2 min read
Stressed overweight young man

People are often stressed when trying to complete their weight loss goals. However, research shows that this stress is actually counterproductive to weight loss goals and can lead to weight gain and poor health. While the body has a natural stress response system, long-term stress disrupts almost all the body’s processes and puts people at an increased risk for several health problems. From obesity and diabetes to heart disease, the prognosis for stress is serious and too heavy of a burden to ignore.

Undress Stress

People should not let stress become their new normal. In the midst of stressful periods, such as the COVID-19 pandemic, people can easily ignore or become oblivious to the warning signs of newly added layers of stress. Without acute awareness, bad habits, health issues, and added pounds can quickly accumulate and begin to tip the scale. Some hidden symptoms of stress can fall under four categories; behavioral, emotional, cognitive, and physical.


  • Appetite changes
  • Increased use of alcohol and drugs/cigarettes
  • Nervous behaviors
  • Procrastination


  • Feeling lonely/depressed
  • Difficulty relaxing
  • Avoiding others
  • Feeling overwhelmed


  • Inability to focus
  • Constant worry and pessimism
  • Forgetfulness and disorganization
  • Poor judgment


  • Tense muscles, upset stomach, pains, and rapid heartbeat
  • Frequent colds/infections
  • Clenched jaw and grinding teeth
  • Insomnia

Address Stress

A person’s weight loss goals and health journey are too important to be derailed by stress. By properly addressing stress, people can lose the stress and the pounds.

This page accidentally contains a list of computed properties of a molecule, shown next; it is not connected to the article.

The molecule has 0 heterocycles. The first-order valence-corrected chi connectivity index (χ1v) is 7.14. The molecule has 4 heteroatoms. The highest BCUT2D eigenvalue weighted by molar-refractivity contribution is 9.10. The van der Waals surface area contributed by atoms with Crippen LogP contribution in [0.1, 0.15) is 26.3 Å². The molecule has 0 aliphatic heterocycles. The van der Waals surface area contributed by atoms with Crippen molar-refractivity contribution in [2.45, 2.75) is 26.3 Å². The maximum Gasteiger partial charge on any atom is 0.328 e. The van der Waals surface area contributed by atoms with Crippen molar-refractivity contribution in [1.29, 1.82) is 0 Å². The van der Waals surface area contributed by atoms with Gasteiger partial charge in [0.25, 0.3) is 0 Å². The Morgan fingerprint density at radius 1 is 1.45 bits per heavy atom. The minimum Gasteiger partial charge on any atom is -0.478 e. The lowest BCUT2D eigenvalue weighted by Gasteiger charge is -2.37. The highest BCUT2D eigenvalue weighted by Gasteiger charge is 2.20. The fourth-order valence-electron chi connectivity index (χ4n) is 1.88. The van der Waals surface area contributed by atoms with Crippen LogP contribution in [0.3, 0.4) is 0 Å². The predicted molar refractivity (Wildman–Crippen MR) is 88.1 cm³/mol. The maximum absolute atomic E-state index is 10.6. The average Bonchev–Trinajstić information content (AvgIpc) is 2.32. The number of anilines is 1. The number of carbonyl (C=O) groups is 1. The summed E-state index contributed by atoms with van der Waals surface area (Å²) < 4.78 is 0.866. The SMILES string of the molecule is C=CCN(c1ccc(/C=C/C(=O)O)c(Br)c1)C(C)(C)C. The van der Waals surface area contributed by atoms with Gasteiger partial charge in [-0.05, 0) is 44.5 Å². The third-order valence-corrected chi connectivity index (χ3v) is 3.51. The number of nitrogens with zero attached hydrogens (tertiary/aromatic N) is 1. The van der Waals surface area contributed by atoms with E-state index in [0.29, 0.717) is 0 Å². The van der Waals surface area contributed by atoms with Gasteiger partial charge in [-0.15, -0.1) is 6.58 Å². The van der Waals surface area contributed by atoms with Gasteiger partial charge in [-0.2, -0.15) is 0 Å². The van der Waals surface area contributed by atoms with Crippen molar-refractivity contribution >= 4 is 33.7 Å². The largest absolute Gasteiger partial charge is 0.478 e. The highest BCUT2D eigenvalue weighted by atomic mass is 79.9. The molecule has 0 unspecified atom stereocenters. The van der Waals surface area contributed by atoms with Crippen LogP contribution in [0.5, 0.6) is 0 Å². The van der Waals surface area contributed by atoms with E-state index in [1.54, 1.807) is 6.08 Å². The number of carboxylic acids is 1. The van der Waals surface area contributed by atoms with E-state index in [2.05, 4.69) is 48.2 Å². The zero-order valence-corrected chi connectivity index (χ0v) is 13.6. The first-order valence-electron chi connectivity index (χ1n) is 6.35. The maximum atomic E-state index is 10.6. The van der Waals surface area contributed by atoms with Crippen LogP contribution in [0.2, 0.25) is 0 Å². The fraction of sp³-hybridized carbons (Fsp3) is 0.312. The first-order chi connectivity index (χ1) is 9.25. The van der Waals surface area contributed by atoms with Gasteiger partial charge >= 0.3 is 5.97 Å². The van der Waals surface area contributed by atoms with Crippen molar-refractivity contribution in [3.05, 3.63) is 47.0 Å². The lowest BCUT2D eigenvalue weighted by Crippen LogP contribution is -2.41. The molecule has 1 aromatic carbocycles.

1. Incorporate exercising into your regular routine. Exercising is a critical component of both stress reduction and weight management.
  2. Get adequate sleep. Lack of sleep can increase cortisol, appetite, and weight gain.
  3. Eat healthier comfort foods. Stock your home with healthy options to grab during times of stress.
  4. Set healthy resolutions and establish a resolution partner.
  5. Practice mindful eating. Removing distractions and focusing on what you are eating can help deter emotional triggers.
  6. Keep a food journal. Monitor your food intake and gain control over your eating habits.
  7. Drink more water. Thirst and hunger can be confused. Grab a glass of water as an initial go-to between meals.
  8. Incorporate healing and stress-relief strategies into your daily life.

Stress less and celebrate more this month!  Being healthy doesn’t have to be bland.  March is National Nutrition Month and it’s all about flavors.  Spice it up with diverse, nutritious foods and lead the way to a more lean, healthy and enjoyable way of living.